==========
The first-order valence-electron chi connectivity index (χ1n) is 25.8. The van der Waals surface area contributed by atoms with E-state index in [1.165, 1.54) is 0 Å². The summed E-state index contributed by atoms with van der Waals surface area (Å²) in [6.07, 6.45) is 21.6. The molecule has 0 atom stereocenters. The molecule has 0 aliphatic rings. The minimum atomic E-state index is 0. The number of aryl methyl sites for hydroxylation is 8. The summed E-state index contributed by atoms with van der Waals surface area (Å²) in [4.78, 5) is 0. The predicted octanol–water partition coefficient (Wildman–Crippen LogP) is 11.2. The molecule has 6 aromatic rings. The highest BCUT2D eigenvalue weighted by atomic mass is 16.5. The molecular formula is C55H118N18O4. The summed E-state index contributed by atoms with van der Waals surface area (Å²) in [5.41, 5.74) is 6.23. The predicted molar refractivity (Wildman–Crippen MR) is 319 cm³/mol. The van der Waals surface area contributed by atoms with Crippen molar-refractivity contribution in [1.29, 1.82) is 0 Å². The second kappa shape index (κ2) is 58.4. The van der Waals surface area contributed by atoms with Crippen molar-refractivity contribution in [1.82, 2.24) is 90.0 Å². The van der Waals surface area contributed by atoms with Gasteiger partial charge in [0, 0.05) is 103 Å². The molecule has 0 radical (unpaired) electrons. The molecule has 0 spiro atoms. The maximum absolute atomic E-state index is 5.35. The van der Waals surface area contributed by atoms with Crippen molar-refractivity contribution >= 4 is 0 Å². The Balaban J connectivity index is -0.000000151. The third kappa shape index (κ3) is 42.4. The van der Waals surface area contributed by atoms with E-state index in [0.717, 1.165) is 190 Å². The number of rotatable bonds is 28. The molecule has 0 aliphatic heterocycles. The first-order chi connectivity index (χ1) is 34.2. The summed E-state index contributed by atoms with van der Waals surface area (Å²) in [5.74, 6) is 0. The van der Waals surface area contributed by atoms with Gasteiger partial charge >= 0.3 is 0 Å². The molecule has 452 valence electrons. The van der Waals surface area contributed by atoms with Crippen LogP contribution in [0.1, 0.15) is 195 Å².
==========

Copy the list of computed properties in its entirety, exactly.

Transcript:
The first-order valence-electron chi connectivity index (χ1n) is 25.8. The van der Waals surface area contributed by atoms with E-state index in [1.165, 1.54) is 0 Å². The summed E-state index contributed by atoms with van der Waals surface area (Å²) in [6.07, 6.45) is 21.6. The molecule has 0 atom stereocenters. The molecule has 0 aliphatic rings. The minimum atomic E-state index is 0. The number of aryl methyl sites for hydroxylation is 8. The summed E-state index contributed by atoms with van der Waals surface area (Å²) in [4.78, 5) is 0. The predicted octanol–water partition coefficient (Wildman–Crippen LogP) is 11.2. The molecule has 6 aromatic rings. The highest BCUT2D eigenvalue weighted by atomic mass is 16.5. The molecular formula is C55H118N18O4. The summed E-state index contributed by atoms with van der Waals surface area (Å²) in [5.41, 5.74) is 6.23. The predicted molar refractivity (Wildman–Crippen MR) is 319 cm³/mol. The van der Waals surface area contributed by atoms with Crippen molar-refractivity contribution in [1.29, 1.82) is 0 Å². The second kappa shape index (κ2) is 58.4. The van der Waals surface area contributed by atoms with Crippen molar-refractivity contribution in [1.82, 2.24) is 90.0 Å². The van der Waals surface area contributed by atoms with Gasteiger partial charge in [0, 0.05) is 103 Å². The molecule has 0 radical (unpaired) electrons. The molecule has 0 spiro atoms. The maximum absolute atomic E-state index is 5.35. The van der Waals surface area contributed by atoms with Crippen molar-refractivity contribution >= 4 is 0 Å². The Balaban J connectivity index is -0.000000151. The third kappa shape index (κ3) is 42.4. The van der Waals surface area contributed by atoms with E-state index in [0.717, 1.165) is 190 Å². The number of rotatable bonds is 28. The molecule has 0 aliphatic heterocycles. The first-order chi connectivity index (χ1) is 34.2. The summed E-state index contributed by atoms with van der Waals surface area (Å²) in [5.74, 6) is 0. The van der Waals surface area contributed by atoms with Gasteiger partial charge >= 0.3 is 0 Å². The molecule has 452 valence electrons. The van der Waals surface area contributed by atoms with Crippen LogP contribution in [0.1, 0.15) is 195 Å².